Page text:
These are dark days for the BlackBerry lovers. RIM is losing market share to Google(GOOG) and Apple(AAPL). New CEO Thorsten Heins was quoted saying he would consider a sale or partnership. That has BlackBerry fanatics fretting over their favorite devices’ future.
BlackBerry phones probably won’t meet the same fate as the Palm Treo, Kodachrome film, or Saab cars anytime too soon. There are more than 75 million users out there including President Obama and Venezuelan President Hugo Chavez, with more than two-thirds using RIM’s internet services.
While RIM’s BlackBerry has lost its top spot in Canada and in the United States, it continues to grow in emerging markets. The company still has seen its stock slide, and the challenge for CEO Heins is to recover the magic in North America before it’s too late.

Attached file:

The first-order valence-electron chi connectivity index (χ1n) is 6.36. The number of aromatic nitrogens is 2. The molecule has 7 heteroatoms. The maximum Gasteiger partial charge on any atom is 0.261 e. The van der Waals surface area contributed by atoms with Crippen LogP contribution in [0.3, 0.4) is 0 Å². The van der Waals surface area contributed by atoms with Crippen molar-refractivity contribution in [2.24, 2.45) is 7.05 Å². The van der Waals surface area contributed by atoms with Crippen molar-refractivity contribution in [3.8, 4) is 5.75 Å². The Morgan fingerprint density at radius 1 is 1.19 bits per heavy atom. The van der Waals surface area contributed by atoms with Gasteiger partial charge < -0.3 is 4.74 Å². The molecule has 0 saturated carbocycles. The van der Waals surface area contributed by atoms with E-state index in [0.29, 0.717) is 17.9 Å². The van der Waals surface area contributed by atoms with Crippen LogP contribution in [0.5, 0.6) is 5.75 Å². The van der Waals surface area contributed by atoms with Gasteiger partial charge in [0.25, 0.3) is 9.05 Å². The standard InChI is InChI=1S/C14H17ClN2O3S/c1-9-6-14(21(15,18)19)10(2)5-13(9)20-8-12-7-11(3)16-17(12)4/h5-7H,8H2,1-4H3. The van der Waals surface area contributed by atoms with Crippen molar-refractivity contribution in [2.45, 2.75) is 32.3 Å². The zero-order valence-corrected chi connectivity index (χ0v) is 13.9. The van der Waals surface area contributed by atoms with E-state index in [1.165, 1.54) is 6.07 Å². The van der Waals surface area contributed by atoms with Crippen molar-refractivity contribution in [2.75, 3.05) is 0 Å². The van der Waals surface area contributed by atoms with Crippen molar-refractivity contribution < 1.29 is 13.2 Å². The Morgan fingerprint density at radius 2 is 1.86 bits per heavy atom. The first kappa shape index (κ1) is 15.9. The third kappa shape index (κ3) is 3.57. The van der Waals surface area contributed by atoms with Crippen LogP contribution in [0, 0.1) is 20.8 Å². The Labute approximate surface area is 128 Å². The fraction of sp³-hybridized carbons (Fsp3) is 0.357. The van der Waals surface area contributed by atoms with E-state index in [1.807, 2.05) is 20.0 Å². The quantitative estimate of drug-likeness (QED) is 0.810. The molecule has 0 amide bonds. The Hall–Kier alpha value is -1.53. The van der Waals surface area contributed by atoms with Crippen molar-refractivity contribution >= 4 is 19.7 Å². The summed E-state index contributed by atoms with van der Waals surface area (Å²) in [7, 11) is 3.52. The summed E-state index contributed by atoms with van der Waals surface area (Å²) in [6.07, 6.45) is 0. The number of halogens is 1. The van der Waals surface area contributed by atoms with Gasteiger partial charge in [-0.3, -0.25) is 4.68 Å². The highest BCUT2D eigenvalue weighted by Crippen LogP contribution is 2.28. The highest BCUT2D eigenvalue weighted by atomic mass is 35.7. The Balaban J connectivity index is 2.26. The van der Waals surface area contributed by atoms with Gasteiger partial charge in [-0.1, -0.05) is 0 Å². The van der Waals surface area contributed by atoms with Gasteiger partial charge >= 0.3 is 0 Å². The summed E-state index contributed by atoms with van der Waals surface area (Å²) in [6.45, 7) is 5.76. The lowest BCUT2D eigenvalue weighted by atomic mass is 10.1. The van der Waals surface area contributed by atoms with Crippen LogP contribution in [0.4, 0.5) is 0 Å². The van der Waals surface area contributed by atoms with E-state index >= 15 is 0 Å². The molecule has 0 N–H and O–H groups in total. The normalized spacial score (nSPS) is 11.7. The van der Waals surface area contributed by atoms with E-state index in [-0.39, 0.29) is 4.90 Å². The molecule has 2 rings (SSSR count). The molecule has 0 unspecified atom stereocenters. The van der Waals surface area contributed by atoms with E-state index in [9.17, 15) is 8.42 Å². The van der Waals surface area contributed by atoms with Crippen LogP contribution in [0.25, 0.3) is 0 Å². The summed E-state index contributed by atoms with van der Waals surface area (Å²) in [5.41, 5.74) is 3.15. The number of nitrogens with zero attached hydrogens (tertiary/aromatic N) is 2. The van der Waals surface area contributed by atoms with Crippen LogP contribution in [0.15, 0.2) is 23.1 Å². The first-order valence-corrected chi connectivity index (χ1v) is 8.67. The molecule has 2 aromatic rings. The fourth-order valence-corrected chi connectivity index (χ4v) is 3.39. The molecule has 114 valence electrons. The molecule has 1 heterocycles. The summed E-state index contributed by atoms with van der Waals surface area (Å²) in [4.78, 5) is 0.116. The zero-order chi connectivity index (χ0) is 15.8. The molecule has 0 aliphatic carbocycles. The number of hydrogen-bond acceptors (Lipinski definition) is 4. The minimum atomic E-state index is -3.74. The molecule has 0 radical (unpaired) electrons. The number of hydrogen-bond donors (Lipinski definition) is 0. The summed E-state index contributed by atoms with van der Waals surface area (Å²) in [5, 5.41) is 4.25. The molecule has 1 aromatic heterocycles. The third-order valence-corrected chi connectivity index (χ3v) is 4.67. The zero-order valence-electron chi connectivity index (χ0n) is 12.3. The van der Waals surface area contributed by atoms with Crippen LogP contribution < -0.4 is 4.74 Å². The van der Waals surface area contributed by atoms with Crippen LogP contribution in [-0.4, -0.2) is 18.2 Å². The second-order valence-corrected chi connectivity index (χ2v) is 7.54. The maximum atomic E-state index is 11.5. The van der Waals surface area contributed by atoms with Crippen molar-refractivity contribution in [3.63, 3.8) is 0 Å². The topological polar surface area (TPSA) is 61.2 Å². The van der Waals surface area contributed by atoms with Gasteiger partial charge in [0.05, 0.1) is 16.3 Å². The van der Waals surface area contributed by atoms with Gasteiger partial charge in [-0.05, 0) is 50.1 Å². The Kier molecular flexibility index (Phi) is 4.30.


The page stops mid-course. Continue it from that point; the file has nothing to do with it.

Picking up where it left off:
Sources say traffic has remained level as international users replace those in the US. RIM out-shipped Apple by a margin of more than 3-1 in the Middle East and Africa last year, while it also outsold iPhone in Latin America 5-1, according to research firm IDC.
Michaluk said he likes that a BlackBerry allows him to be more efficient, by emphasizing fast messaging, as opposed to helping him waste time with games.
In Saudi Arabia, teenagers have embraced RIM because they can connect using its encrypted and fast BlackBerry Messenger, which allows them to dodge local religious police who enforce the restriction of interaction between unmarried men and women.
In Venezuela, where the device is omnipresent in Caracas, President Chavez has dubbed his BlackBerry and Twitter account his “secret weapon.”
RIM could still make a comeback, its loyal fans insist, especially with the planned release of BlackBerry 10 later this year.
Read more: Sarah Frier